Now, really, isn’t that a better ending—and a kinder lesson?

And so we clasp hands…

            Though we do not share each dream,

            We’re forever friends.

 

 

watercolor, “Spring Garden”

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About Maureen C. Wartski

I’m Maureen Wartski, writer, artist, wife, mother, grandmother; you can see that I have many of the bases covered. I was born in Ashiya, Japan, a (then) small town which lay cradled between sea and mountains. In the evenings, we would walk along the road that ran past Osaka Bay, and a great moon would rise out of the water to turn the world to silver. I’m told that my first words were, “Big moon!” All my life I have felt the tug to write something, draw something, put together something with fabric, string and color, and the urge to create has grown through the years. I suppose, then, that it’s a natural thing that this blog be full of the things that so many of you enjoy doing…drawing, making something with fabric, and writing. Yuri's Brush with Magic, my newest book for middle schoolers follows the adventures of a brother and sister, the magic of words, and the incredible magic of the natural world. I'd love to hear from you! You can send me a note at: maureen@wartski.org/ My blog is here: https://maureenwartski.wordpress.com/ Or friend me on Facebook!

19 responses »

  1. Yes, I like that much better! Now would you kindly go fix THE VELVETEEN RABBIT for me? I’m still traumatized by the thought of a parent burning all a child’s lovies.

    • I know… it sounds brutal! The fear of contagion was very strong then… but to personalize and then burn toys seemed a bit too cruel. A good cleansing? The mother secreting away the toys and giving them, with her own hands, an alcohol bath? The rabbit drawing in the love of that mother and becoming… real?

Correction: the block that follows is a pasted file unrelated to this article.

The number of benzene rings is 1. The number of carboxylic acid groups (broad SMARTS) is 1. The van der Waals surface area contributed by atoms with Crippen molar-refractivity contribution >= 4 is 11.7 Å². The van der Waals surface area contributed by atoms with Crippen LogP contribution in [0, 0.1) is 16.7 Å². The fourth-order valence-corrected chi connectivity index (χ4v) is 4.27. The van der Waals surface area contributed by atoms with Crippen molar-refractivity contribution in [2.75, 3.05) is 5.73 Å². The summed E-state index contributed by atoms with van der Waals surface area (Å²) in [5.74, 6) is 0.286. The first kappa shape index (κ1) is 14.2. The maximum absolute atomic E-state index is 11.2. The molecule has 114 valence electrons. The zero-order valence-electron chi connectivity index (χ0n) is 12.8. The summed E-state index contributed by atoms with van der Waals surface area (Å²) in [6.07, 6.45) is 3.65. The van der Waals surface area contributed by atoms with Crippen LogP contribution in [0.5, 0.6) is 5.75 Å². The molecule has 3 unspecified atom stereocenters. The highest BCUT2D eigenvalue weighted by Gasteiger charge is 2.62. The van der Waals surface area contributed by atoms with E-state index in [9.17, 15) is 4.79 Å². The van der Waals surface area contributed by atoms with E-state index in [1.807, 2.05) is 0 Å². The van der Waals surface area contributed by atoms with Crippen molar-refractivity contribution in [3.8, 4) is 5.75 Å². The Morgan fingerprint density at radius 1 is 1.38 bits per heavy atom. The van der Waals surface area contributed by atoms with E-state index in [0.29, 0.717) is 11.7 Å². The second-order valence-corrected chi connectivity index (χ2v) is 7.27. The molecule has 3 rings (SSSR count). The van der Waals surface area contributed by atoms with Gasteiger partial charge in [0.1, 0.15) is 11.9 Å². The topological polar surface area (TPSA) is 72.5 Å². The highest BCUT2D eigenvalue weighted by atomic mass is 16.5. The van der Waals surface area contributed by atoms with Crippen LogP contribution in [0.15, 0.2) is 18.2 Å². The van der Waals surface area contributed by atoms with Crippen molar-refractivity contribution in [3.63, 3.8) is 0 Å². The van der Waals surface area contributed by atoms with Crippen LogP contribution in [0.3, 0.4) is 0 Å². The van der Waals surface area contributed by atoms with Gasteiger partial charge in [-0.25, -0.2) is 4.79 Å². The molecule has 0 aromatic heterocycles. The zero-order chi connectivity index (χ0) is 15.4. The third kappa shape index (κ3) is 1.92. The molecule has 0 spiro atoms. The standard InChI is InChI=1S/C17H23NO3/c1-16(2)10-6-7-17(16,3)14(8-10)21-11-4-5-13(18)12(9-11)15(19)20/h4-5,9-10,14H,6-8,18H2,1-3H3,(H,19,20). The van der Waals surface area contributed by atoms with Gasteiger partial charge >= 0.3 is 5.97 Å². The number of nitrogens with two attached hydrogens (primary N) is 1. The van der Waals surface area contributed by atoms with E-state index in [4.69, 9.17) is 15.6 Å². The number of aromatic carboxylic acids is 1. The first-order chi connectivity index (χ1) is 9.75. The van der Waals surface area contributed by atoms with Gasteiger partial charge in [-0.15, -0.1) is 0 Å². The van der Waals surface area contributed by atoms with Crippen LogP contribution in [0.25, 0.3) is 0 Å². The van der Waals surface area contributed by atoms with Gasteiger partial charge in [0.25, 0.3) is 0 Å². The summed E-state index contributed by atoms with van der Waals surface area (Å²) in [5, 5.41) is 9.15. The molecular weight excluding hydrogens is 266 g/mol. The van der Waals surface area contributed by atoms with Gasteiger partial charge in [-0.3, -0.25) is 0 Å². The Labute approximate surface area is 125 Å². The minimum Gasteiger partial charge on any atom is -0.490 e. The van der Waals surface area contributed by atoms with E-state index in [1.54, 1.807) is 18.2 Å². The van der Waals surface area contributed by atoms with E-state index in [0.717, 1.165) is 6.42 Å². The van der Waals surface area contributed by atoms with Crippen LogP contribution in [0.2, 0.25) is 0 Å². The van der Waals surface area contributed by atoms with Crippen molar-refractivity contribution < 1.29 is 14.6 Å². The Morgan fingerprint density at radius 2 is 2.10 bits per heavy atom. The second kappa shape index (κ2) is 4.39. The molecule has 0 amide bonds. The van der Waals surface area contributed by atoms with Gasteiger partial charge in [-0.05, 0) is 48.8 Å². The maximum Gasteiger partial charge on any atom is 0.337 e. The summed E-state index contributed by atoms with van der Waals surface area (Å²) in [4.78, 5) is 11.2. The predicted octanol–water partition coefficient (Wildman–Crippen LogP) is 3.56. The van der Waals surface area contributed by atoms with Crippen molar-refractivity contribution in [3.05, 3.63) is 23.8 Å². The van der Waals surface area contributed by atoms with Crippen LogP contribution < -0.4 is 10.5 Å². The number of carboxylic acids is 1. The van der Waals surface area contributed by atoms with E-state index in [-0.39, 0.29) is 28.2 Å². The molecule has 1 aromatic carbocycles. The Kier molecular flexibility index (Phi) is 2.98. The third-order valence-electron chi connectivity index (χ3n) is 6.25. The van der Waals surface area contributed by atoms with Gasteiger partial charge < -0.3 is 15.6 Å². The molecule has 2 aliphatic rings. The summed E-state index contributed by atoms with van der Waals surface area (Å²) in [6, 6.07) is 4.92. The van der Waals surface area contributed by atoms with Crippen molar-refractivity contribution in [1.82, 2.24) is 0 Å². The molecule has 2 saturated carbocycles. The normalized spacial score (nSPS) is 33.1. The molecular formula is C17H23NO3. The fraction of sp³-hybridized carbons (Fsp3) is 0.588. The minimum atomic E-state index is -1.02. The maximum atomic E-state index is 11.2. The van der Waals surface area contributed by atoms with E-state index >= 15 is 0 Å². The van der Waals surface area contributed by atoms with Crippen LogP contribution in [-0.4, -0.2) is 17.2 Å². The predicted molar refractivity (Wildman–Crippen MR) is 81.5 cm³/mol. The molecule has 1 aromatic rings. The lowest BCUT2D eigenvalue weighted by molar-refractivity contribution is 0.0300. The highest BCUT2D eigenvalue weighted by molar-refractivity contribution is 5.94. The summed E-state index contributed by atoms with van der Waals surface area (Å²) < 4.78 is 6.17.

I don’t think I can improve on this beautiful story, but I do understand your feelings!

  2. Both my old Aesop’s Fables book and Grimms Fairy Tales could have used your wonderful adaptations. Certainly, I would have been far less frightened by the scary stories they provided. I also change nursery rhymes and popular children’s songs if their content is unacceptable to me when I sing to the little ones. Fran

  3. I wonder why the endings of those tales were so… well, grim. The times in which they lived, maybe? That would make another article idea all on its own! Wouldn’t it be fun if we all chose our favorite story with an unfortunate ending and rewrote that ending?? Thanks for reading, Carole!
    🙂

  4. How true Maureen! Too many today toil from morning til night in order to have more of our 21st century comforts rather than enjoy the beauties that nature has to offer or the friendships we can nurture. Thanks for reminding us of the different roles we can play in life!

  5. Too many NEED to toil from day to dusk… but even they can see the beauty of the sky and enjoy a rainbow.Maybe I’m too much of an idealist… but to be a cynic isn’t any fun, either….
    Thank you for making MY world beautiful, Marilyn!

  6. Spot on, Maureen. I hope you will rewrite it for publication. I, too, have rewritten many endings with my grandmother (she was a great storyteller) for all those “lessony tales” were always a bit too harsh for me. Eileen Spinelli has a wonderful PB about just this theme of song and dance being important: It is Three Pebbles and a Rock.

  7. I never heard of ‘Three Pebbles and a Rock,’ but surely will try and find it now!Thank you for telling me about this, Vijaya! After writing this post, I thought of many other stories that could use different endings. .*The Giving Tree*. could have surely ended in another way, methinks, though the author will hardly agree! 🙂

  8. Your version is much better, Maureen. I grew up afraid of crossing bridges because of potential trolls, I think, and worried that sticks might actually be poisonous snakes thanks to the Babar tales, so I’m all for gentler endings. Sarah